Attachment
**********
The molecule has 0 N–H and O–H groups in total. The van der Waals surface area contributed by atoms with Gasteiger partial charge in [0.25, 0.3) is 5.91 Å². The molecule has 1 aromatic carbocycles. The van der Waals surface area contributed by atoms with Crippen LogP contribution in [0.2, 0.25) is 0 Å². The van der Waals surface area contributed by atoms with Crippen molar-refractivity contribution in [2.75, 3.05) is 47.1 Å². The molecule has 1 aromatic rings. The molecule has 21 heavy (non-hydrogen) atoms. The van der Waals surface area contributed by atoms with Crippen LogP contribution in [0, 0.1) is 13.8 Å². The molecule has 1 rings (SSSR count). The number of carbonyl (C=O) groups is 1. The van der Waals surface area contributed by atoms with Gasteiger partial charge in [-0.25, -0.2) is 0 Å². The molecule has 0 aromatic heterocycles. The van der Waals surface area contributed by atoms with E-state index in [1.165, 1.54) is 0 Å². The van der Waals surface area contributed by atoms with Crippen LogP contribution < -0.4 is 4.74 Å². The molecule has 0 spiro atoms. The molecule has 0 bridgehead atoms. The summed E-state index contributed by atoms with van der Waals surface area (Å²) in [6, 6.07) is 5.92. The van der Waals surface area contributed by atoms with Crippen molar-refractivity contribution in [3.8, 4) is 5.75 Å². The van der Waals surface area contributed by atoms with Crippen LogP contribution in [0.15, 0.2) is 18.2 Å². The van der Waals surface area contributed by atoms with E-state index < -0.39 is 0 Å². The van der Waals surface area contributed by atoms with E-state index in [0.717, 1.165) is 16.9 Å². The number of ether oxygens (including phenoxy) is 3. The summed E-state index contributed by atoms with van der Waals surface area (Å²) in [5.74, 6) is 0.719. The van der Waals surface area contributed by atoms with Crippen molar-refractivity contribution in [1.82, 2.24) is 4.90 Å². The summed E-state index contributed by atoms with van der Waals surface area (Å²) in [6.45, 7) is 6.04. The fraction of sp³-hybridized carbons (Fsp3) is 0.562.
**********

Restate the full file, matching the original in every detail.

The molecule has 0 N–H and O–H groups in total. The van der Waals surface area contributed by atoms with Gasteiger partial charge in [0.25, 0.3) is 5.91 Å². The molecule has 1 aromatic carbocycles. The van der Waals surface area contributed by atoms with Crippen LogP contribution in [0.2, 0.25) is 0 Å². The van der Waals surface area contributed by atoms with Crippen molar-refractivity contribution in [2.75, 3.05) is 47.1 Å². The molecule has 1 aromatic rings. The molecule has 21 heavy (non-hydrogen) atoms. The van der Waals surface area contributed by atoms with Crippen LogP contribution in [0, 0.1) is 13.8 Å². The molecule has 1 rings (SSSR count). The number of carbonyl (C=O) groups is 1. The van der Waals surface area contributed by atoms with Gasteiger partial charge in [-0.25, -0.2) is 0 Å². The molecule has 0 aromatic heterocycles. The van der Waals surface area contributed by atoms with E-state index in [1.165, 1.54) is 0 Å². The van der Waals surface area contributed by atoms with Crippen LogP contribution < -0.4 is 4.74 Å². The molecule has 0 spiro atoms. The molecule has 0 bridgehead atoms. The summed E-state index contributed by atoms with van der Waals surface area (Å²) in [6, 6.07) is 5.92. The van der Waals surface area contributed by atoms with Crippen molar-refractivity contribution in [3.8, 4) is 5.75 Å². The van der Waals surface area contributed by atoms with Crippen LogP contribution in [0.15, 0.2) is 18.2 Å². The van der Waals surface area contributed by atoms with E-state index < -0.39 is 0 Å². The van der Waals surface area contributed by atoms with E-state index in [0.717, 1.165) is 16.9 Å². The number of ether oxygens (including phenoxy) is 3. The summed E-state index contributed by atoms with van der Waals surface area (Å²) in [5.74, 6) is 0.719. The van der Waals surface area contributed by atoms with Crippen molar-refractivity contribution in [1.82, 2.24) is 4.90 Å². The summed E-state index contributed by atoms with van der Waals surface area (Å²) in [6.45, 7) is 6.04. The fraction of sp³-hybridized carbons (Fsp3) is 0.562.